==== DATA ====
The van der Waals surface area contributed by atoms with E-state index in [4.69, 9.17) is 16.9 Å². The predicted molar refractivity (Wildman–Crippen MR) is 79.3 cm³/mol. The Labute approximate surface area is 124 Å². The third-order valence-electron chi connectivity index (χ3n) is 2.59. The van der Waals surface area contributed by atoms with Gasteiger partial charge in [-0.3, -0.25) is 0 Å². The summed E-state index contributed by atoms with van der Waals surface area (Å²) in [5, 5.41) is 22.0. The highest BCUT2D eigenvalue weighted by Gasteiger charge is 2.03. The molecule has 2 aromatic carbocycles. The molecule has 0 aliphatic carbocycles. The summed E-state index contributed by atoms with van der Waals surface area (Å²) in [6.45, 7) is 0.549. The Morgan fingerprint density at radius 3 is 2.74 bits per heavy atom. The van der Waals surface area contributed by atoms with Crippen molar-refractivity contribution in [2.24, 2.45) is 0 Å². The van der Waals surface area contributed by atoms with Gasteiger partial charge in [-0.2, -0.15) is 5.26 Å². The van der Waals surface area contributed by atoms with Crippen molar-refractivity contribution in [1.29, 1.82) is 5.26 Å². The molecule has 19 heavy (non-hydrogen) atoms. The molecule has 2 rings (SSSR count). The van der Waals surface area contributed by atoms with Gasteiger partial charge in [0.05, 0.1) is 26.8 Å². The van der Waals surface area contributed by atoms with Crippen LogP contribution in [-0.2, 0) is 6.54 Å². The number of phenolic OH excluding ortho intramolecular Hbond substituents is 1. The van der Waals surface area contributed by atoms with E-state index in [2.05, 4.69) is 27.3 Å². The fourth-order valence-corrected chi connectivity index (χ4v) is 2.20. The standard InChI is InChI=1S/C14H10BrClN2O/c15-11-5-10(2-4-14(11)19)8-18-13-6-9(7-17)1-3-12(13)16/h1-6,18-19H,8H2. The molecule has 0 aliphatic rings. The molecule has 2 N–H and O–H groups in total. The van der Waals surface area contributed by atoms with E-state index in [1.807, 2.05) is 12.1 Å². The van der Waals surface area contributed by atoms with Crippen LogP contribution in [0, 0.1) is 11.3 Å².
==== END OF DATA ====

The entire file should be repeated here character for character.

The van der Waals surface area contributed by atoms with E-state index in [4.69, 9.17) is 16.9 Å². The predicted molar refractivity (Wildman–Crippen MR) is 79.3 cm³/mol. The Labute approximate surface area is 124 Å². The third-order valence-electron chi connectivity index (χ3n) is 2.59. The van der Waals surface area contributed by atoms with Gasteiger partial charge in [-0.3, -0.25) is 0 Å². The summed E-state index contributed by atoms with van der Waals surface area (Å²) in [5, 5.41) is 22.0. The highest BCUT2D eigenvalue weighted by Gasteiger charge is 2.03. The molecule has 2 aromatic carbocycles. The molecule has 0 aliphatic carbocycles. The summed E-state index contributed by atoms with van der Waals surface area (Å²) in [6.45, 7) is 0.549. The Morgan fingerprint density at radius 3 is 2.74 bits per heavy atom. The van der Waals surface area contributed by atoms with Crippen molar-refractivity contribution in [2.24, 2.45) is 0 Å². The van der Waals surface area contributed by atoms with Gasteiger partial charge in [-0.2, -0.15) is 5.26 Å². The van der Waals surface area contributed by atoms with Crippen molar-refractivity contribution in [1.29, 1.82) is 5.26 Å². The molecule has 19 heavy (non-hydrogen) atoms. The molecule has 2 rings (SSSR count). The van der Waals surface area contributed by atoms with Gasteiger partial charge in [0.05, 0.1) is 26.8 Å². The van der Waals surface area contributed by atoms with Crippen LogP contribution in [-0.2, 0) is 6.54 Å². The number of phenolic OH excluding ortho intramolecular Hbond substituents is 1. The van der Waals surface area contributed by atoms with E-state index in [2.05, 4.69) is 27.3 Å². The fourth-order valence-corrected chi connectivity index (χ4v) is 2.20. The standard InChI is InChI=1S/C14H10BrClN2O/c15-11-5-10(2-4-14(11)19)8-18-13-6-9(7-17)1-3-12(13)16/h1-6,18-19H,8H2. The molecule has 0 aliphatic rings. The molecule has 2 N–H and O–H groups in total. The van der Waals surface area contributed by atoms with E-state index in [1.807, 2.05) is 12.1 Å². The van der Waals surface area contributed by atoms with Crippen LogP contribution in [0, 0.1) is 11.3 Å².